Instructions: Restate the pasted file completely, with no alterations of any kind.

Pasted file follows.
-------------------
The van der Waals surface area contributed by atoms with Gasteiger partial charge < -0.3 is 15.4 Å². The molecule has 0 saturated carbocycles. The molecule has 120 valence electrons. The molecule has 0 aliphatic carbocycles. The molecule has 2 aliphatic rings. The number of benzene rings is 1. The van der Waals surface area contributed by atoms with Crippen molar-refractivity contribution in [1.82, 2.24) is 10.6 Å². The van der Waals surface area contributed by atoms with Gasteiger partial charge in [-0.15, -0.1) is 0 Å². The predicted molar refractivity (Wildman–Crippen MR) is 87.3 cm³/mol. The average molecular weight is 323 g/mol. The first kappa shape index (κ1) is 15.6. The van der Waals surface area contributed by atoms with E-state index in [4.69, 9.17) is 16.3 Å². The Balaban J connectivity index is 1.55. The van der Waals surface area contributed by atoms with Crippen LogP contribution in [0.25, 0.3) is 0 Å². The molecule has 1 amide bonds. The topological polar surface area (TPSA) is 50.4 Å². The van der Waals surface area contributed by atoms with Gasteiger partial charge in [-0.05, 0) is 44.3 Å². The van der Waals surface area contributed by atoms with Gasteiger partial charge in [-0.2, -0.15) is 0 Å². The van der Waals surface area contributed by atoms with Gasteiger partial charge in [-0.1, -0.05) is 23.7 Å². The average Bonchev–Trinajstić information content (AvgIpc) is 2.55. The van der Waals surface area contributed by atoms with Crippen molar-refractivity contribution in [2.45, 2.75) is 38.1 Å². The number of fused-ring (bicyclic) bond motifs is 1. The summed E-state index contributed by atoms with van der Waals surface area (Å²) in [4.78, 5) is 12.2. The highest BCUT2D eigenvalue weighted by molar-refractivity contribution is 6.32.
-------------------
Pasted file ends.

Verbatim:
The van der Waals surface area contributed by atoms with Gasteiger partial charge < -0.3 is 15.4 Å². The molecule has 0 saturated carbocycles. The molecule has 120 valence electrons. The molecule has 0 aliphatic carbocycles. The molecule has 2 aliphatic rings. The number of benzene rings is 1. The van der Waals surface area contributed by atoms with Crippen molar-refractivity contribution in [1.82, 2.24) is 10.6 Å². The van der Waals surface area contributed by atoms with Gasteiger partial charge in [-0.15, -0.1) is 0 Å². The predicted molar refractivity (Wildman–Crippen MR) is 87.3 cm³/mol. The average molecular weight is 323 g/mol. The first kappa shape index (κ1) is 15.6. The van der Waals surface area contributed by atoms with E-state index in [4.69, 9.17) is 16.3 Å². The Balaban J connectivity index is 1.55. The van der Waals surface area contributed by atoms with Crippen LogP contribution in [0.25, 0.3) is 0 Å². The molecule has 1 amide bonds. The topological polar surface area (TPSA) is 50.4 Å². The van der Waals surface area contributed by atoms with Gasteiger partial charge in [-0.05, 0) is 44.3 Å². The van der Waals surface area contributed by atoms with Gasteiger partial charge in [-0.2, -0.15) is 0 Å². The van der Waals surface area contributed by atoms with Gasteiger partial charge in [-0.1, -0.05) is 23.7 Å². The average Bonchev–Trinajstić information content (AvgIpc) is 2.55. The van der Waals surface area contributed by atoms with Crippen molar-refractivity contribution in [2.45, 2.75) is 38.1 Å². The number of fused-ring (bicyclic) bond motifs is 1. The summed E-state index contributed by atoms with van der Waals surface area (Å²) in [4.78, 5) is 12.2. The highest BCUT2D eigenvalue weighted by molar-refractivity contribution is 6.32.